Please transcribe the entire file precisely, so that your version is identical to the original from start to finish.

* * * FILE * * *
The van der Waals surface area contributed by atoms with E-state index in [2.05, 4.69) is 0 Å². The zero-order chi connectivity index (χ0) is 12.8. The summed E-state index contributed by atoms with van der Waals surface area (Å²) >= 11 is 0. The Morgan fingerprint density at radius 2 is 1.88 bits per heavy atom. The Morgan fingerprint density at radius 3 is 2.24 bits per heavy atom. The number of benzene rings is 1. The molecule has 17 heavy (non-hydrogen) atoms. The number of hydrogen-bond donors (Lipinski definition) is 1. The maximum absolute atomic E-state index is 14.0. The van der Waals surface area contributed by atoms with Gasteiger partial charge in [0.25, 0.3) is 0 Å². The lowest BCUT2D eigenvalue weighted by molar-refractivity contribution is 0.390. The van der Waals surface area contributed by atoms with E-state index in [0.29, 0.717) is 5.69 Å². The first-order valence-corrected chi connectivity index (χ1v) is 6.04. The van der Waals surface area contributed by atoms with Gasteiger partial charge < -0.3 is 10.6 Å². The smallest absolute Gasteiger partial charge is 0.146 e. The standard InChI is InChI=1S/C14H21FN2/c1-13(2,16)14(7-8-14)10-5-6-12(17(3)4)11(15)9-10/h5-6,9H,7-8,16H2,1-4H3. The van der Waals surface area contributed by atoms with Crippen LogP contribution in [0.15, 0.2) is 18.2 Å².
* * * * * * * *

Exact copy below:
The van der Waals surface area contributed by atoms with E-state index in [2.05, 4.69) is 0 Å². The zero-order chi connectivity index (χ0) is 12.8. The summed E-state index contributed by atoms with van der Waals surface area (Å²) >= 11 is 0. The Morgan fingerprint density at radius 2 is 1.88 bits per heavy atom. The Morgan fingerprint density at radius 3 is 2.24 bits per heavy atom. The number of benzene rings is 1. The molecule has 17 heavy (non-hydrogen) atoms. The number of hydrogen-bond donors (Lipinski definition) is 1. The maximum absolute atomic E-state index is 14.0. The van der Waals surface area contributed by atoms with Gasteiger partial charge in [0.25, 0.3) is 0 Å². The lowest BCUT2D eigenvalue weighted by molar-refractivity contribution is 0.390. The van der Waals surface area contributed by atoms with E-state index in [0.29, 0.717) is 5.69 Å². The first-order valence-corrected chi connectivity index (χ1v) is 6.04. The van der Waals surface area contributed by atoms with Gasteiger partial charge < -0.3 is 10.6 Å². The smallest absolute Gasteiger partial charge is 0.146 e. The standard InChI is InChI=1S/C14H21FN2/c1-13(2,16)14(7-8-14)10-5-6-12(17(3)4)11(15)9-10/h5-6,9H,7-8,16H2,1-4H3. The van der Waals surface area contributed by atoms with Crippen LogP contribution in [0.15, 0.2) is 18.2 Å².